News » News Features



Some veterans navigated the VFW convention on electric scooters; others leaned on canes, and many still stood straight and strong. Photo by Mark Greenberg
VFW 'comrades' invade Alamo City for national convention

Veterans who returned home from fighting in the Spanish-American War in 1898 were dismayed to find the United States government had no plan to provide medical benefits or even a pension to reward them for their service. They were left to fend for themselves.

But they didn't fade away - they got organized, and founded the Veterans of Foreign Wars of the United States in 1899.

The VFW was established in local chapters, or posts, and set out on a mission to lobby Washington to do a better job of caring for war veterans. Today, 2.7 million men and women belong to the VFW, and last week about 7,000 VFW members occupied the convention center for the weeklong 104th national convention.

Although most of them navigated under their own power the exhibits of historical military uniforms and vendors hawking $94 barstools, some toddled around with the aid of walkers, and others curled up in blankets and rolled down the hallways in wheelchairs, seeking rays of sunshine to warm their chilled bodies in the frigid convention labyrinth.

But it wasn't just wining, dining, and browsing that occupied the brigade of veterans. Politicians promoting their agendas took advantage of the captive audience: Democratic Senator and presidential candidate John Kerry, plus Bush compadres and comadres Secretary of Defense Donald Rumsfeld, National Security Advisor Condoleezza "Long-Grain" Rice, and Texas Senator Kay Bailey Hutchison.

Despite the fact that the Bush administration has uncovered no weapons of mass destruction and lied about the Iraqi-African uranium deal, Rummy defended U.S. military action in Iraq, and said that troops "have everything they need for the war on terror." Meanwhile, the number of American soldiers killed in Iraq topped 200 - and more of them have died after Bush declared the conflict "over" than when the war was officially being waged.

Rumsfeld also admitted that U.S. troops would be moved out of non-military jobs in Iraq to make room for defense contractors, also known as President George Bush's benefactors.

Although Rumsfeld never served in the military, Kerry volunteered to serve on a gunboat in the Mekong Delta of Vietnam. He was awarded three Purple Hearts for wounds he suffered in battle, and is a lifetime member of the VFW. "The VFW will survive as long as freedom does," Kerry said after he acknowledged that the United States is losing up to 1,000 veterans a day to old age and disease. "We are all responsible for each other."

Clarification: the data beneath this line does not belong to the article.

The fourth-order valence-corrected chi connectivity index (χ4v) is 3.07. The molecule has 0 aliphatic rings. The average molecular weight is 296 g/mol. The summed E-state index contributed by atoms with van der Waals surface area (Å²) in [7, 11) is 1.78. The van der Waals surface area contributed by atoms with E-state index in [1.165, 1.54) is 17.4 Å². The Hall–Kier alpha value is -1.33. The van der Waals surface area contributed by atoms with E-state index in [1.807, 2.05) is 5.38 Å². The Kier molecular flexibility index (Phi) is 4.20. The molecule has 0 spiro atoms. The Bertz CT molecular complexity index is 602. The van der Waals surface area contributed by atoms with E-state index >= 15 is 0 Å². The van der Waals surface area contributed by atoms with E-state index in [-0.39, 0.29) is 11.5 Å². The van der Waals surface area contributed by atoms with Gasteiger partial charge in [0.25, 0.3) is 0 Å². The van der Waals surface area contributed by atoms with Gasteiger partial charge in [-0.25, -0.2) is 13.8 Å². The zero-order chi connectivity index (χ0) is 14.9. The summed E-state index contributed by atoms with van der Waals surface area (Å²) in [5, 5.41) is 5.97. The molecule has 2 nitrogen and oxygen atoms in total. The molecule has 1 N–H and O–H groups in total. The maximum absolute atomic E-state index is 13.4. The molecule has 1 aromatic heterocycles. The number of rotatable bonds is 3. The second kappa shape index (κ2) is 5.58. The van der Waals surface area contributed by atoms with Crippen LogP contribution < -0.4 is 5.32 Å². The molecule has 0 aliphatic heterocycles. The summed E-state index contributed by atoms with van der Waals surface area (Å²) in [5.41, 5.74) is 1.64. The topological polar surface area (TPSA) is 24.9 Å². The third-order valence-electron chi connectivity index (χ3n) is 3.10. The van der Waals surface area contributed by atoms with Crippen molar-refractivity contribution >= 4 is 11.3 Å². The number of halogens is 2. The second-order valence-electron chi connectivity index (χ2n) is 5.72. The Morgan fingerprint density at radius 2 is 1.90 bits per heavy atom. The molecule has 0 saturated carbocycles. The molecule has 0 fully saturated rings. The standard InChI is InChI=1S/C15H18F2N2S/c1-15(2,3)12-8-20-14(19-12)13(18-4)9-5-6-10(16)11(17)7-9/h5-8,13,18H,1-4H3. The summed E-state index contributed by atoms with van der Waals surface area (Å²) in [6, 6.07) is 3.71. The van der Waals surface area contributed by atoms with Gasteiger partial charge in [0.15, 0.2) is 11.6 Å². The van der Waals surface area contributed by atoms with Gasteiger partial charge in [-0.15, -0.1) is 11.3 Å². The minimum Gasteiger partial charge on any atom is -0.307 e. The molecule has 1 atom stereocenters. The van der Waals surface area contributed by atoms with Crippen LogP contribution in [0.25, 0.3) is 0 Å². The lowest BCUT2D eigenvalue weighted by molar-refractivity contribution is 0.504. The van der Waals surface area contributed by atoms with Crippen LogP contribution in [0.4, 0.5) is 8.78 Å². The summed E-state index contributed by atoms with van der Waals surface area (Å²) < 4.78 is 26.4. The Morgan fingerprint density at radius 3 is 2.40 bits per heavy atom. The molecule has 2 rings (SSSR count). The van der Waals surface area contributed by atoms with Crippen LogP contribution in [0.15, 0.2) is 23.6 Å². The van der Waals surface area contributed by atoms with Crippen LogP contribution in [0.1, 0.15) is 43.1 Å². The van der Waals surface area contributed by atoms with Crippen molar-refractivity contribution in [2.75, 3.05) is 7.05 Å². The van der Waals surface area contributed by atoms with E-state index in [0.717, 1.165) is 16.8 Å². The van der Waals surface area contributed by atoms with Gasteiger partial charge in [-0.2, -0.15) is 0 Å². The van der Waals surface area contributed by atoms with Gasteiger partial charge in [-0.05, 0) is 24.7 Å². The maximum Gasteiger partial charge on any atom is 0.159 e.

He slammed the Bush administration for allowing politics to interfere with the welfare of U.S. troops who are fighting in 100 countries worldwide: "The interest of grunts on the ground come before all politics." It is easier to be a soldier in harm's way than to be a veteran, Kerry noted, since Bush has slashed veteran health care and cut pay to troops still fighting in various military campaigns.

He earned a standing ovation when he said Middle Easterners should be fighting terrorists and dictators in their own countries. "It would be nice to see some Arabs in uniform sharing the fight for freedom."

Veterans tallied a 100 percent attendance rate for Kerry's speech. One-third of the audience left when Rumsfeld took the podium, and by the time Condie spoke last Monday, the hall was three-quarters empty. Even veterans can't swallow the Bush sycophants' hawkisms all at once, and the Alamo and River Walk beckoned - not to mention cheap beer, bingo, and eight-liners at local VFW Posts, which were well-attended by the visitors.

VFW conventioneers who headed back to their hotel rooms after Monday's session wagged fingers and booed about 25 anti-war protesters who had gathered on the corner of Alamo and Market streets. "We are not protesting the veterans," explained Joleen García, who responded to a flyer that called for the protest of the presence of Rumsfeld and Rice in San Antonio. "We don't think we should send more of our young off to war."

"Dinero para la escuela, no para guerra," García chanted with the group of the protesters. They held up signs that said "Bush lied, people died," and "Condie a disgrace to people of color."

Rodolfo Rosales, professor of political science at UTSA and an avowed socialist, also joined the group of protesters. "I support the progressive student organizations at UTSA and SAC. Where's the rest of the progressive faculty?"

Robert E. Duis, member of the VFW Post 6872 near Fort Worth, approached the protestors as if he were planning to kick some ass. Duis, a Korean War veteran who lost one of his best friends on the infamous Pork Chop Hill, stopped and stared at the crowd of protestors, and uttered a single sentence before making an about-face and walking across the street to the Hilton: "We did what we had to do." •

Michael Cary is a Navy veteran who served in the 1970s.

Support Local Journalism.
Join the San Antonio Current Press Club

Local journalism is information. Information is power. And we believe everyone deserves access to accurate independent coverage of their community and state. Our readers helped us continue this coverage in 2020, and we are so grateful for the support.

Help us keep this coverage going in 2021. Whether it's a one-time acknowledgement of this article or an ongoing membership pledge, your support goes to local-based reporting from our small but mighty team.

Join the San Antonio Press Club for as little as $5 a month.